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Jets Sign On to Star in HBO's 'Hard Knocks'


It's a marriage made in NFL and summer premium cable TV heaven. "Hard Knocks" is ready to open on Broadway. And the Jets are set to debut on HBO.

Jets chairman/CEO Woody Johnson, head coach Rex Ryan and general manager Mike Tannenbaum joined HBO Sports president Ross Greenburg and NFL Films president Steve Sabol in the front of the Atlantic Health Jets Training Center auditorium in a news conference that recently concluded. The topic of the news conference was the unveiling of one of the worst-kept secrets of the offseason: The Jets will be the stars of this year's "Hard Knocks" when the HBO sports-based reality series kicks off its sixth season in August.

"It's a great thing," Ryan told newyorkjets.combefore the news conference began. "We're going to be ourselves. We won't hide anything. All we want to do is portray who we are and let the whole country see why I brag about our players and assistant coaches."

"I love this team, so this is pretty special," said Greenburg, a Jets fan since 1964. "This is the right team at the right time with the right coach and the right transparency. This is going to be a big hit."

Tannenbaum said when he and Greenburg first broached the subject of the Jets on Hard Knocks a year ago, "I initially turned it down. I thought it went against my football DNA. But I was pleasantly surprised when I researched it, talked with GMs around the league. I was shocked at the response, how positive the experience was. Teams that were in Hard Knocks got better practices, there was a better tempo to practice. And it elevates the franchise."

It also opens many inner sanctums up for all to see, such as meeting rooms, the training room, the weightroom. But Johnson has no reservations about that.

"When we hired Rex last year, the openness issue became a non-issue," the owner said. "At the end of the day, we're working for the fans. We want to include the fans in everything we do. And by the end of this show, you'll have a sense of knowledge and ownership in this team and these players that you've never had before."

Jets Nation seems to be embracing the idea of sharing their team with NFL Nation. But another issue that some are concerned about is that the summer-long filming will be a distraction to the Jets as they attempt to take the next step from AFC title game to Super Bowl. Didn't Rex take his Jets to Cortland in upstate New York to get away from the distractions inherent in holding a camp in the middle of its fan base?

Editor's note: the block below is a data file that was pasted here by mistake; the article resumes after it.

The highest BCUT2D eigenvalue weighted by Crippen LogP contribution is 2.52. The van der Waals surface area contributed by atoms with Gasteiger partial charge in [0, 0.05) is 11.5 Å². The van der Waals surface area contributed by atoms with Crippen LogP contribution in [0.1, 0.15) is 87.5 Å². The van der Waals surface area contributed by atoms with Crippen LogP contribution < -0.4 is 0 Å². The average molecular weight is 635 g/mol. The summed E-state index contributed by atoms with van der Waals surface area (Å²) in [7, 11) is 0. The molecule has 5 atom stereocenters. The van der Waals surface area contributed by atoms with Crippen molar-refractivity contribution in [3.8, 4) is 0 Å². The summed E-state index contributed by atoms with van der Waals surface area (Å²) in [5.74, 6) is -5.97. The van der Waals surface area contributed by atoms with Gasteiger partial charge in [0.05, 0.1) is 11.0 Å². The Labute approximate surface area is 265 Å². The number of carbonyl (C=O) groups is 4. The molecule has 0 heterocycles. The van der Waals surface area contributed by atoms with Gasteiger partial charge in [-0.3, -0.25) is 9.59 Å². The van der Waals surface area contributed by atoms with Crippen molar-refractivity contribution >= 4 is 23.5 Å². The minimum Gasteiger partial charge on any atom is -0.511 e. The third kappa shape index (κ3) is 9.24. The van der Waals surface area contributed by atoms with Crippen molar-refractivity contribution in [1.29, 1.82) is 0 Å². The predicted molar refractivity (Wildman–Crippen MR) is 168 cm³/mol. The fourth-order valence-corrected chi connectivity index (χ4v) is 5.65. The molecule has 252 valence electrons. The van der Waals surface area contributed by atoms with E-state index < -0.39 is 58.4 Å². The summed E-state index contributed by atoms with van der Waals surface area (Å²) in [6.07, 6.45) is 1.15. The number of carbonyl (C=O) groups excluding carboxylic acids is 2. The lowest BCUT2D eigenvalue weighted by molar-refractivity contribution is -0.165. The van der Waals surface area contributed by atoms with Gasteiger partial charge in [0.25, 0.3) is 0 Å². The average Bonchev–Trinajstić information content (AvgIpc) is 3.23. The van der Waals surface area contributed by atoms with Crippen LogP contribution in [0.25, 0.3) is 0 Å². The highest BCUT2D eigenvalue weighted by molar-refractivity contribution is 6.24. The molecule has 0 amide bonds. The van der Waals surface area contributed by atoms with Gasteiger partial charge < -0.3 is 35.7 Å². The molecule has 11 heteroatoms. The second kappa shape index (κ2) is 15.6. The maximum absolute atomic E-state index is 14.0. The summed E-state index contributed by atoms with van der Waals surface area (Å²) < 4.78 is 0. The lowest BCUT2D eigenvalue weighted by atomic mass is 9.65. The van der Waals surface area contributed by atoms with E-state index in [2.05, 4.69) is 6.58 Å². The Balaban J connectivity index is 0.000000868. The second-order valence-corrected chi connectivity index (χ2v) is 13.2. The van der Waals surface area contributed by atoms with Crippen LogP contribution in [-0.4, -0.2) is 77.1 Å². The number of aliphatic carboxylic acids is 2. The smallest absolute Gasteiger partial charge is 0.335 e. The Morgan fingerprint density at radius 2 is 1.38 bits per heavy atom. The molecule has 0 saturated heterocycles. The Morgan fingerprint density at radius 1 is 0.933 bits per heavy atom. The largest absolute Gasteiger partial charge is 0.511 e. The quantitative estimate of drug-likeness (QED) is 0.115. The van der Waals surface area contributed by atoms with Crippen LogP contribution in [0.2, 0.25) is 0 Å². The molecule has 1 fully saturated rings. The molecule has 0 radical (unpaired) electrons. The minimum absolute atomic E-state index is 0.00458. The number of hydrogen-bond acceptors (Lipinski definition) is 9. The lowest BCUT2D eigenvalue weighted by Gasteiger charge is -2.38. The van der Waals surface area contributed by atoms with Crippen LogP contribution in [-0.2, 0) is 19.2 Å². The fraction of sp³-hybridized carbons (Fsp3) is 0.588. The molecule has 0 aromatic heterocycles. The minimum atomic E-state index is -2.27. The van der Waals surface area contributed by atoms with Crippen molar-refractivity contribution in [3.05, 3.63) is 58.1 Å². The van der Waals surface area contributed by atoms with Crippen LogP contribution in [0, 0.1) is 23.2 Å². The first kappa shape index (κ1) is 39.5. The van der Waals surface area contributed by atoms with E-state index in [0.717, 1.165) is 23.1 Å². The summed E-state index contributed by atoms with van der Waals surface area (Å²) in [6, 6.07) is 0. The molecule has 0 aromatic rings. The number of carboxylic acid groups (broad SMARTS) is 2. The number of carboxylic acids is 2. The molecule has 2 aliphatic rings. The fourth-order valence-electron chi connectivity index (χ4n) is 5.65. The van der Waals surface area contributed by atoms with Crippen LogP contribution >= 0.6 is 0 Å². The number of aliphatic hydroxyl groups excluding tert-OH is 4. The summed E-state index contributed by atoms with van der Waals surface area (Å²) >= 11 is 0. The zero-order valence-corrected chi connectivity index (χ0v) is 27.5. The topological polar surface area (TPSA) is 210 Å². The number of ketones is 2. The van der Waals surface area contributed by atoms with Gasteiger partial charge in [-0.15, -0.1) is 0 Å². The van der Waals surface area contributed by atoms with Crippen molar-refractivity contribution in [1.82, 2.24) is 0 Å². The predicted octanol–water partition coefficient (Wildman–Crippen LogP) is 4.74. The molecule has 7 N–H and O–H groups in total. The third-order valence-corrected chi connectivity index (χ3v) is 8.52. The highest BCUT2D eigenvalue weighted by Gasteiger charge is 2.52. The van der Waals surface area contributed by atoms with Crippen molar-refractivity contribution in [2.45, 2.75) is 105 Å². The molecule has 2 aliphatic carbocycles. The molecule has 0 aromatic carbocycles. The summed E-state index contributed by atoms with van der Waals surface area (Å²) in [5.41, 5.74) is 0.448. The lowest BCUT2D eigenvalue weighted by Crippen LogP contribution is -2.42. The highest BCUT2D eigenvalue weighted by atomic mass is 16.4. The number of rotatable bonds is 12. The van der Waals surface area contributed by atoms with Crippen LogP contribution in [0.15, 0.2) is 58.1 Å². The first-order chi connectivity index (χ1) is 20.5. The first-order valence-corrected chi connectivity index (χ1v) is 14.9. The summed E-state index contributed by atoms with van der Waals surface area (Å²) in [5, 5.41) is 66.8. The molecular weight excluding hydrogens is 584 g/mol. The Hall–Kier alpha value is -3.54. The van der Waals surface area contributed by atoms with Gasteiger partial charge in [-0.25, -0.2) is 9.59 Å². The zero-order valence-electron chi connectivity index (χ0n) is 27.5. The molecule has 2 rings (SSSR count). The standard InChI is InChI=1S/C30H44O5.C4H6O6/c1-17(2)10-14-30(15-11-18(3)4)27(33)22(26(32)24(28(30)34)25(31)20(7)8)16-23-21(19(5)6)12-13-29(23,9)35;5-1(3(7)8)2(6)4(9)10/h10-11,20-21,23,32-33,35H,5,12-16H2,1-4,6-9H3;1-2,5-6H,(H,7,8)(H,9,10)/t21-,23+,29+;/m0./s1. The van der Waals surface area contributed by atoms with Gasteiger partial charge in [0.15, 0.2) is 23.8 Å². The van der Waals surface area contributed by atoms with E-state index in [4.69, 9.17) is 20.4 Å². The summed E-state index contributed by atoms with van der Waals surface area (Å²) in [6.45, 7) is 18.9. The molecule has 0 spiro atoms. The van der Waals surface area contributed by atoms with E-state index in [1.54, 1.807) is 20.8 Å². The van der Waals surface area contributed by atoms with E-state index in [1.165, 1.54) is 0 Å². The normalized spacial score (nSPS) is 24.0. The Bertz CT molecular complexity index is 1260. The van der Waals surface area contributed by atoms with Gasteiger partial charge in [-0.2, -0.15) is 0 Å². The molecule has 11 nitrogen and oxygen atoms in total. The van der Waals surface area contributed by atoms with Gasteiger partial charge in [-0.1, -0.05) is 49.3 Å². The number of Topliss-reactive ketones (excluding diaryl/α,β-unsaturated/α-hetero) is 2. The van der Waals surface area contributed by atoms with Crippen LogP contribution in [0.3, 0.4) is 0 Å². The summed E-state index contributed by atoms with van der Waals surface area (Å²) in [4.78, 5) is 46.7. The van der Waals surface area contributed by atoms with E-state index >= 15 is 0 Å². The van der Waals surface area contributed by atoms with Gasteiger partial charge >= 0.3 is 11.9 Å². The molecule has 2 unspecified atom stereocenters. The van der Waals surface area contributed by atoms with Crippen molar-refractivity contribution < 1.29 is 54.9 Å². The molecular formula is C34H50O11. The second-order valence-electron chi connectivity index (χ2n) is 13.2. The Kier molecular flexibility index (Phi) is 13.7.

But Ryan said he has no concerns, in part because of who he is and in part because he was a member of Brian Billick's Baltimore staff when the Ravens were the first team to star in Hard Knocks in 2001, the summer after their Super Bowl XXXV.

"All we're going to be is ourselves," Ryan said. "We're not going to have all the meetings some of the other teams had for this show. We're just going to go out there and be ourselves. Who cares if we've got a wire on or not?"

"What people have told me is that they just kind of observe," Tannenbaum said of the HBO and NFL Films personnel who will be shooting every day of camp and producing thousands of hours of video that will be boiled down to the five one-hour shows. "It'll be business as usual for us. We have to get ready to play the season."

Meanwhile, Sabol echoed Greenburg's remarks about this year's starring team.

"The show is built on twin pillars. One is access. The other is personality," said Sabol, the godfather of NFL Films. "The Jets are developing a new personality, a new identity. It's a theatrical identity."

Ryan, with a wink and a smile, said he didn't know what "theatrical" meant in relation to his Jets, then added:

"We know who we are. We don't pretend to be anybody we're not," he said. "We have a philosophy that we believe in, and it's from top to bottom. That's what's going to make this show great."

HBO and NFL Films control the editing process but they will not air competitive-advantage issues or deeply personal remarks. Still, mixed in among the great personal stories of veterans and rookies, a few warts will be on display for a football audience. But again, the boss is OK with that.

"We're going to make some mistakes that everyone will see," Johnson said. "We're trying to explain something very complicated, building a football team in training camp. It won't be perfect, except for the end result, which we want to be perfect."

For those who are only passingly familiar with the show, the cinema verité series focuses on the daily lives and routines of players and coaches as the dynamic Jets prepare for the upcoming season. The first show of one of the fastest-turnaround reality series will air Wednesday, Aug. 11, from 10-11 p.m. ET/PT, with a replay Thursday night. Four more shows will air each Wednesday from there, culminating in the Sept. 8 season finale.

Hard Knocks launched with the Baltimore Ravens (with Rex Ryan a member of Brian Billick's coaching staff) in 2001, followed by the Dallas Cowboys in 2002. The series resumed in 2007 with the Kansas City Chiefs, winning a Sports Emmy.In 2008 the series returned to the Dallas Cowboys, receiving a second Sports Emmy for production excellence. Last summer Hard Knocks spotlighted the Cincinnati Bengals and has been nominated for four Sports Emmys, the winners of which will be announced April 26.

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